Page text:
All Federal emissions and safety regulations were required to be in full effect for 1974 causing the demise of two of the three iterations of the big 455 cubic inch engines after this year. The last version of the 455 would hang on for two more years before being discontinued.
For 1975, Pontiac introduced the new sub-compact Astre, a version of the Chevrolet Vega. This was the brand’s entry into the fuel economy segment of the market. Astre had been sold exclusively in Canada from 1973. It was offered through the 1977 model year. 1975 would also see the end of Pontiac convertibles for the next decade. The 1975 Grand Ville was the last full-size convertible built by Pontiac.
The 1976 models were the last of the traditional American large cars powered by mostly big block V8 engines. After this year, all GM models would go through “downsizing” and shrink in length, width, weight and available engine size. The 1976 Sunbird, based on the Chevrolet Vega and Monza’s equivalent, joined the line. It was first offered as a Notchback, with a Hatchback body style added in 1977. The Vega Wagon body style was added in 1978, Sunbird Safari Wagon, replacing the Astre Safari Wagon. The Sunbird was offered in its rear-wheel-drive configuration through the 1980 model year. (Sunbird Safari wagon through 1979.)
For 1977, Pontiac replaced the Ventura with the Phoenix, a version of Chevrolet’s fourth generation Nova. Pontiac also introduced its 151 cubic inch “Iron Duke” 4-cylinder overhead valve engine. It was first used in the 1977 Astre, replacing Astre’s aluminum-block 140 cubic inch Vega engine. The ‘Iron Duke’ engine would later go into many GM and non-GM automobiles into the early 1990s. The 151 cubic inch L4 and the 301 cubic inch V8 were the last two engines designed solely by Pontiac. Subsequent engine design would be accomplished by one central office with all designs being shared by each brand.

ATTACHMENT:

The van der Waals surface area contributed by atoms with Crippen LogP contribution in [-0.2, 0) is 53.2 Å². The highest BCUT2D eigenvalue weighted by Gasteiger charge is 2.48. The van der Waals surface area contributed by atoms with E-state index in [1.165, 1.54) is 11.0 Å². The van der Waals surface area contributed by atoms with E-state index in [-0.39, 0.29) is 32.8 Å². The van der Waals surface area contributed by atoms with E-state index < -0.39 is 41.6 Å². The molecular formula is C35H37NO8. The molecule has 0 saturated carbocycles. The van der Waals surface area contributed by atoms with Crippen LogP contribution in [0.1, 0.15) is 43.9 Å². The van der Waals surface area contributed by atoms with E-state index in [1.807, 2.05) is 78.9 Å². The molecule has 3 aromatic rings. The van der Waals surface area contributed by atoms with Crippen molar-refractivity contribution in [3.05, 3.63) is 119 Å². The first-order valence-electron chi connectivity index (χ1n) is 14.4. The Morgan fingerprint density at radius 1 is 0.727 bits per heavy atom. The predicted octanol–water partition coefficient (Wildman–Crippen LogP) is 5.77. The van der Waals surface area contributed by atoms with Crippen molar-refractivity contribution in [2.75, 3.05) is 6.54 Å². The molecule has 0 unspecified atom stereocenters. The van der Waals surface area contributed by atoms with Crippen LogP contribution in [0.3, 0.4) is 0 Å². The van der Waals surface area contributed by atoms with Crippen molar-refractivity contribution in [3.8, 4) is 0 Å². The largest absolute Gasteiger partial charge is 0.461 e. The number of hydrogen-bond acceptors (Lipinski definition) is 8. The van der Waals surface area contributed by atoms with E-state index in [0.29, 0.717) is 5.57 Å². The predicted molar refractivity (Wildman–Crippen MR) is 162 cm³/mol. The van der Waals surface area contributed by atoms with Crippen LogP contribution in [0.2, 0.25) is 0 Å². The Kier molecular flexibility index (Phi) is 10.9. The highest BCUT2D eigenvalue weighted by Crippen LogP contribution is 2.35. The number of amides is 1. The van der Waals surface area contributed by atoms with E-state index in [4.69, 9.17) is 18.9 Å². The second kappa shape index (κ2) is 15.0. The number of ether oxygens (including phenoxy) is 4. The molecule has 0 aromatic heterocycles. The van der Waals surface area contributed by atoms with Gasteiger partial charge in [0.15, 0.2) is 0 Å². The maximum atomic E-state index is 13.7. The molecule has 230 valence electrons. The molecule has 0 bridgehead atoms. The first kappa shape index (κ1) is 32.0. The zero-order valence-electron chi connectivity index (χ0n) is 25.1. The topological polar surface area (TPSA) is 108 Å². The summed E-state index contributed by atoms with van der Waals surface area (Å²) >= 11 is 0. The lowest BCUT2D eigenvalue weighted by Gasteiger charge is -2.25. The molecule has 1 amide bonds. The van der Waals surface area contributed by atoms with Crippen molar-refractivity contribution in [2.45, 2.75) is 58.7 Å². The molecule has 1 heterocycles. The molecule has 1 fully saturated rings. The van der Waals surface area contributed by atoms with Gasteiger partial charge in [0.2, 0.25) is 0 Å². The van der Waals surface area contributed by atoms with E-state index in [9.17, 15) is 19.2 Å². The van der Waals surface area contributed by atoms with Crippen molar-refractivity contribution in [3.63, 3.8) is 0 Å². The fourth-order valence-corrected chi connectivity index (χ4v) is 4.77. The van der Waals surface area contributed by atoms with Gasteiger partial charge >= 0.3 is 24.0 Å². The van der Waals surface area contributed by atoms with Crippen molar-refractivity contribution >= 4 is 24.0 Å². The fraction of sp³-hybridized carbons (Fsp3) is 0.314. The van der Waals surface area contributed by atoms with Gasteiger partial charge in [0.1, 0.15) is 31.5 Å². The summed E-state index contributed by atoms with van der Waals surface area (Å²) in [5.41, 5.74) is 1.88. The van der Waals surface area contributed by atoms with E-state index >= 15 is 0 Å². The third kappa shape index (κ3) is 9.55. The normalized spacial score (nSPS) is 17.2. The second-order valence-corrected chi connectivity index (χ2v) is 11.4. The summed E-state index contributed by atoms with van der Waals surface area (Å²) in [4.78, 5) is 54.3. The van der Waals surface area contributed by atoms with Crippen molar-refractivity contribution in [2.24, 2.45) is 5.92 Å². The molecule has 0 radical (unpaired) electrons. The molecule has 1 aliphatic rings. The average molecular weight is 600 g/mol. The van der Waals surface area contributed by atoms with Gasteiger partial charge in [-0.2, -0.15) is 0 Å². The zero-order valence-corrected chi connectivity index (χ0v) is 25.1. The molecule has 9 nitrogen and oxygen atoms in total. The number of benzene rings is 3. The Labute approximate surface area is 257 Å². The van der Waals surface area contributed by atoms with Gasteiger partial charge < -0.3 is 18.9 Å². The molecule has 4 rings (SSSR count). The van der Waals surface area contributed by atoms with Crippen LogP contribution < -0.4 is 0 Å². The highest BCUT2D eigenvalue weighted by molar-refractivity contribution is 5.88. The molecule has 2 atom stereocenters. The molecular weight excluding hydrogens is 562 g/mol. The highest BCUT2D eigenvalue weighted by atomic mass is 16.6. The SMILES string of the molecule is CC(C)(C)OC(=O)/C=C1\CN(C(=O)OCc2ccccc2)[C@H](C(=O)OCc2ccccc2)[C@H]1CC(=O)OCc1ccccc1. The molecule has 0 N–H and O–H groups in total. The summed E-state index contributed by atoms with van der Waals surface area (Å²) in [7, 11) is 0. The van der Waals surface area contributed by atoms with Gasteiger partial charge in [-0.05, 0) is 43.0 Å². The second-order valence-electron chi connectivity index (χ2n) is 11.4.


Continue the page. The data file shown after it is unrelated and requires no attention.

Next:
For model year 1977, the full sized Pontiacs received the same “downsizing” as GM’s other “B” body cars. The new Bonnevilles and Catalinas continued to be best-sellers, although their styling similarity to the Chevrolet Caprice was seen by some buyers as a “cheapening” of Pontiac’s image. In 1981, the full-size Bonneville was discontinued, the name reassigned to the “A” body intermediate platform. That left the Catalina as the only big Pontiac, further reducing sales as buyers went for more plushness.
The remainder of the 1970s and the early 1980s saw the continued rise of luxury, safety and economy as the key selling points in Pontiac products. Wire-spoked wheel covers returned for the first time since the 1930s. More station wagons than ever were being offered. Padded vinyl roofs were options on almost every model. Rear-wheel drive began its slow demise with the introduction of the first front-wheel drive Pontiac, the 1980 Phoenix (a version of the Chevrolet Citation).
The Firebird continued to fly high on the success of the ‘Smokey and the Bandit’ film, still offering Formula and Trans Am packages, plus a Pontiac first- a turbocharged V8, for the 1980 and 1981 model years. In addition to this, The Rockford Files, which lasted for 6 years used an Esprit Firebird. James Garner was given a new model each year, which was resprayed and painted. But he disapproved of the front facelift. The turn which he performed throughout the show were all his own stunts and came to be known as the Rockford turn or J turn.